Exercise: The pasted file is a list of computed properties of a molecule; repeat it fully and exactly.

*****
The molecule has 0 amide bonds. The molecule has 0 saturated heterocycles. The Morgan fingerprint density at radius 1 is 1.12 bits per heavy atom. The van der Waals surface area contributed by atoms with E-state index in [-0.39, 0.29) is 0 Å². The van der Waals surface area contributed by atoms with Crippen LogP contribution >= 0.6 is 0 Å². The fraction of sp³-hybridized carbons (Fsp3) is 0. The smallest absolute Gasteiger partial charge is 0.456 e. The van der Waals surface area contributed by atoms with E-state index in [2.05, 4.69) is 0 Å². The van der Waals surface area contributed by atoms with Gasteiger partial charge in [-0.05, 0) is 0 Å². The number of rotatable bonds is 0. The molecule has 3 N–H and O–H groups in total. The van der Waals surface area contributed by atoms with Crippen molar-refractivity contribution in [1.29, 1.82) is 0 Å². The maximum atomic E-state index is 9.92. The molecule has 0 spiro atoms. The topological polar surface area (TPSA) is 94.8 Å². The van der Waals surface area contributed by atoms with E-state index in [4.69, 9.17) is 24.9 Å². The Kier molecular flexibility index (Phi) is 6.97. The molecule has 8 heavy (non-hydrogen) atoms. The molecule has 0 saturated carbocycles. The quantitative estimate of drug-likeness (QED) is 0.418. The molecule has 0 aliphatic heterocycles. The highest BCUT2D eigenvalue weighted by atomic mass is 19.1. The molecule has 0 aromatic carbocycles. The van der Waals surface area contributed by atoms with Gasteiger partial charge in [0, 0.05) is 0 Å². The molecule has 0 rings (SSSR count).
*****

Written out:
The molecule has 0 amide bonds. The molecule has 0 saturated heterocycles. The Morgan fingerprint density at radius 1 is 1.12 bits per heavy atom. The van der Waals surface area contributed by atoms with E-state index in [-0.39, 0.29) is 0 Å². The van der Waals surface area contributed by atoms with Crippen LogP contribution >= 0.6 is 0 Å². The fraction of sp³-hybridized carbons (Fsp3) is 0. The smallest absolute Gasteiger partial charge is 0.456 e. The van der Waals surface area contributed by atoms with E-state index in [2.05, 4.69) is 0 Å². The van der Waals surface area contributed by atoms with Gasteiger partial charge in [-0.05, 0) is 0 Å². The number of rotatable bonds is 0. The molecule has 3 N–H and O–H groups in total. The van der Waals surface area contributed by atoms with Crippen molar-refractivity contribution in [1.29, 1.82) is 0 Å². The maximum atomic E-state index is 9.92. The molecule has 0 spiro atoms. The topological polar surface area (TPSA) is 94.8 Å². The van der Waals surface area contributed by atoms with E-state index in [4.69, 9.17) is 24.9 Å². The Kier molecular flexibility index (Phi) is 6.97. The molecule has 8 heavy (non-hydrogen) atoms. The molecule has 0 saturated carbocycles. The quantitative estimate of drug-likeness (QED) is 0.418. The molecule has 0 aliphatic heterocycles. The highest BCUT2D eigenvalue weighted by atomic mass is 19.1. The molecule has 0 aromatic carbocycles. The van der Waals surface area contributed by atoms with Gasteiger partial charge in [0, 0.05) is 0 Å². The molecule has 0 rings (SSSR count).